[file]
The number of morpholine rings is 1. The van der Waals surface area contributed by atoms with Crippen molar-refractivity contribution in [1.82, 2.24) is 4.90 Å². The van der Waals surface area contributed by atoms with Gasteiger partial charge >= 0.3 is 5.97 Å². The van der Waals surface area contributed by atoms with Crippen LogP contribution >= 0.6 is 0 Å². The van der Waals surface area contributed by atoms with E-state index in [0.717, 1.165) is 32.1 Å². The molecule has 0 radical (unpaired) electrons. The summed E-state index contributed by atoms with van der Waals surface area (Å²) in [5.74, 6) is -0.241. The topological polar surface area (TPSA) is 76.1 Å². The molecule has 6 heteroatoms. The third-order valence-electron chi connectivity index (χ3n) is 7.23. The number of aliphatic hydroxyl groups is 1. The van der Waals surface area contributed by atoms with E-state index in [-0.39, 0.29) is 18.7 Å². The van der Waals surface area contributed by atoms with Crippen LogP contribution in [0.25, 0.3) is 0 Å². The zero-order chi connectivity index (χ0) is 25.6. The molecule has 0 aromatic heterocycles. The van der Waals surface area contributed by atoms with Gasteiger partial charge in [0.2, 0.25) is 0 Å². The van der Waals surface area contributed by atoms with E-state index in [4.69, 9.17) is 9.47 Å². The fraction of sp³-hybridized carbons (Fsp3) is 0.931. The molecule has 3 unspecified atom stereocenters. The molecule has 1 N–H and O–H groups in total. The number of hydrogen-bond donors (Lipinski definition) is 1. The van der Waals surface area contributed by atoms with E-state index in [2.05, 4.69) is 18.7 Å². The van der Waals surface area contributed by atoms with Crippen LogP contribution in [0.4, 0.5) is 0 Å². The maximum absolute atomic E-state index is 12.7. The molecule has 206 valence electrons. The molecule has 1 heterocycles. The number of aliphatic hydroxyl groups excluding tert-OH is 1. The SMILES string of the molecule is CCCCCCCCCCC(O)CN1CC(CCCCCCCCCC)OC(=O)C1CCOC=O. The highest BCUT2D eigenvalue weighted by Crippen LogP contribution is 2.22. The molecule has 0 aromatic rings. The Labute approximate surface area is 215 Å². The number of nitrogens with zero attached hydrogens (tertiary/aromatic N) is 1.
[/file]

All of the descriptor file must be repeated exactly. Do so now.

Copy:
The number of morpholine rings is 1. The van der Waals surface area contributed by atoms with Crippen molar-refractivity contribution in [1.82, 2.24) is 4.90 Å². The van der Waals surface area contributed by atoms with Gasteiger partial charge >= 0.3 is 5.97 Å². The van der Waals surface area contributed by atoms with Crippen LogP contribution >= 0.6 is 0 Å². The van der Waals surface area contributed by atoms with E-state index in [0.717, 1.165) is 32.1 Å². The molecule has 0 radical (unpaired) electrons. The summed E-state index contributed by atoms with van der Waals surface area (Å²) in [5.74, 6) is -0.241. The topological polar surface area (TPSA) is 76.1 Å². The molecule has 6 heteroatoms. The third-order valence-electron chi connectivity index (χ3n) is 7.23. The number of aliphatic hydroxyl groups is 1. The van der Waals surface area contributed by atoms with E-state index in [-0.39, 0.29) is 18.7 Å². The van der Waals surface area contributed by atoms with Crippen LogP contribution in [0.25, 0.3) is 0 Å². The zero-order chi connectivity index (χ0) is 25.6. The molecule has 0 aromatic heterocycles. The van der Waals surface area contributed by atoms with Gasteiger partial charge in [0.2, 0.25) is 0 Å². The van der Waals surface area contributed by atoms with E-state index in [4.69, 9.17) is 9.47 Å². The fraction of sp³-hybridized carbons (Fsp3) is 0.931. The molecule has 3 unspecified atom stereocenters. The molecule has 1 N–H and O–H groups in total. The number of hydrogen-bond donors (Lipinski definition) is 1. The van der Waals surface area contributed by atoms with E-state index in [2.05, 4.69) is 18.7 Å². The van der Waals surface area contributed by atoms with Crippen LogP contribution in [0.4, 0.5) is 0 Å². The maximum absolute atomic E-state index is 12.7. The molecule has 206 valence electrons. The molecule has 1 heterocycles. The number of aliphatic hydroxyl groups excluding tert-OH is 1. The SMILES string of the molecule is CCCCCCCCCCC(O)CN1CC(CCCCCCCCCC)OC(=O)C1CCOC=O. The highest BCUT2D eigenvalue weighted by Crippen LogP contribution is 2.22. The molecule has 0 aromatic rings. The Labute approximate surface area is 215 Å². The number of nitrogens with zero attached hydrogens (tertiary/aromatic N) is 1.